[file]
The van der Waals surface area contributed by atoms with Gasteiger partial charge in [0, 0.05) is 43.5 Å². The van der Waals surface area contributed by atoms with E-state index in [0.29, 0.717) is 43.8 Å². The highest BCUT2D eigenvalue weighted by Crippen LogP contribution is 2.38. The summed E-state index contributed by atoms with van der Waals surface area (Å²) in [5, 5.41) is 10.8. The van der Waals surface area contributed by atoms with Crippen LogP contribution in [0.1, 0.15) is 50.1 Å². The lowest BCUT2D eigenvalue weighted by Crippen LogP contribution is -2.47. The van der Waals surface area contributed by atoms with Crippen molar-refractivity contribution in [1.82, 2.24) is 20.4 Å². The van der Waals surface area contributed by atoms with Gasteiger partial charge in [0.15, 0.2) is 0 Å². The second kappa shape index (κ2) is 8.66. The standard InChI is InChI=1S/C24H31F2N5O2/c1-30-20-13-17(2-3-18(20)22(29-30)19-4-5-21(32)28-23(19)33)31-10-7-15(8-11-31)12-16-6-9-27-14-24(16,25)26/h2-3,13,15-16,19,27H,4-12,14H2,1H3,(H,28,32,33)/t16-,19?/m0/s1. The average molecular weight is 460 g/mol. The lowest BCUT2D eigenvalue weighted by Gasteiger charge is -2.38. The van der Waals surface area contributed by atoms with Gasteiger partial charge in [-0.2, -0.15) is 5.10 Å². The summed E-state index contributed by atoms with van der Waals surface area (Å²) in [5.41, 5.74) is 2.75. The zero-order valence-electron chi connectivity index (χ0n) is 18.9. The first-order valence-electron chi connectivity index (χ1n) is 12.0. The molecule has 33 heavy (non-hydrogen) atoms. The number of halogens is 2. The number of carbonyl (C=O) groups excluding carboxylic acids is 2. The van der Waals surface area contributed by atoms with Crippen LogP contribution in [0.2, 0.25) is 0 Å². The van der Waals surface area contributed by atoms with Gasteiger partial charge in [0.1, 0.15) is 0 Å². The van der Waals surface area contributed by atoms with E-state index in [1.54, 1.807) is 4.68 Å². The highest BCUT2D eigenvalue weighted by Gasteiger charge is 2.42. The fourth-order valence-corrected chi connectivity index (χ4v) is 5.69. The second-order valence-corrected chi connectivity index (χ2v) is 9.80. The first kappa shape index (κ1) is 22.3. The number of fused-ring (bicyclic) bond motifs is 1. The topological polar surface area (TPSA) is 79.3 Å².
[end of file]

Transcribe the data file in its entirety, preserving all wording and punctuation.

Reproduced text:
The van der Waals surface area contributed by atoms with Gasteiger partial charge in [0, 0.05) is 43.5 Å². The van der Waals surface area contributed by atoms with E-state index in [0.29, 0.717) is 43.8 Å². The highest BCUT2D eigenvalue weighted by Crippen LogP contribution is 2.38. The summed E-state index contributed by atoms with van der Waals surface area (Å²) in [5, 5.41) is 10.8. The van der Waals surface area contributed by atoms with Crippen LogP contribution in [0.1, 0.15) is 50.1 Å². The lowest BCUT2D eigenvalue weighted by Crippen LogP contribution is -2.47. The van der Waals surface area contributed by atoms with Crippen molar-refractivity contribution in [1.82, 2.24) is 20.4 Å². The van der Waals surface area contributed by atoms with Gasteiger partial charge in [0.15, 0.2) is 0 Å². The second kappa shape index (κ2) is 8.66. The standard InChI is InChI=1S/C24H31F2N5O2/c1-30-20-13-17(2-3-18(20)22(29-30)19-4-5-21(32)28-23(19)33)31-10-7-15(8-11-31)12-16-6-9-27-14-24(16,25)26/h2-3,13,15-16,19,27H,4-12,14H2,1H3,(H,28,32,33)/t16-,19?/m0/s1. The average molecular weight is 460 g/mol. The lowest BCUT2D eigenvalue weighted by Gasteiger charge is -2.38. The van der Waals surface area contributed by atoms with Gasteiger partial charge in [-0.2, -0.15) is 5.10 Å². The summed E-state index contributed by atoms with van der Waals surface area (Å²) in [5.41, 5.74) is 2.75. The zero-order valence-electron chi connectivity index (χ0n) is 18.9. The first-order valence-electron chi connectivity index (χ1n) is 12.0. The molecule has 33 heavy (non-hydrogen) atoms. The number of halogens is 2. The number of carbonyl (C=O) groups excluding carboxylic acids is 2. The van der Waals surface area contributed by atoms with Crippen LogP contribution in [0.2, 0.25) is 0 Å². The van der Waals surface area contributed by atoms with Gasteiger partial charge in [0.1, 0.15) is 0 Å². The van der Waals surface area contributed by atoms with E-state index in [1.54, 1.807) is 4.68 Å². The highest BCUT2D eigenvalue weighted by Gasteiger charge is 2.42. The fourth-order valence-corrected chi connectivity index (χ4v) is 5.69. The second-order valence-corrected chi connectivity index (χ2v) is 9.80. The first kappa shape index (κ1) is 22.3. The number of fused-ring (bicyclic) bond motifs is 1. The topological polar surface area (TPSA) is 79.3 Å².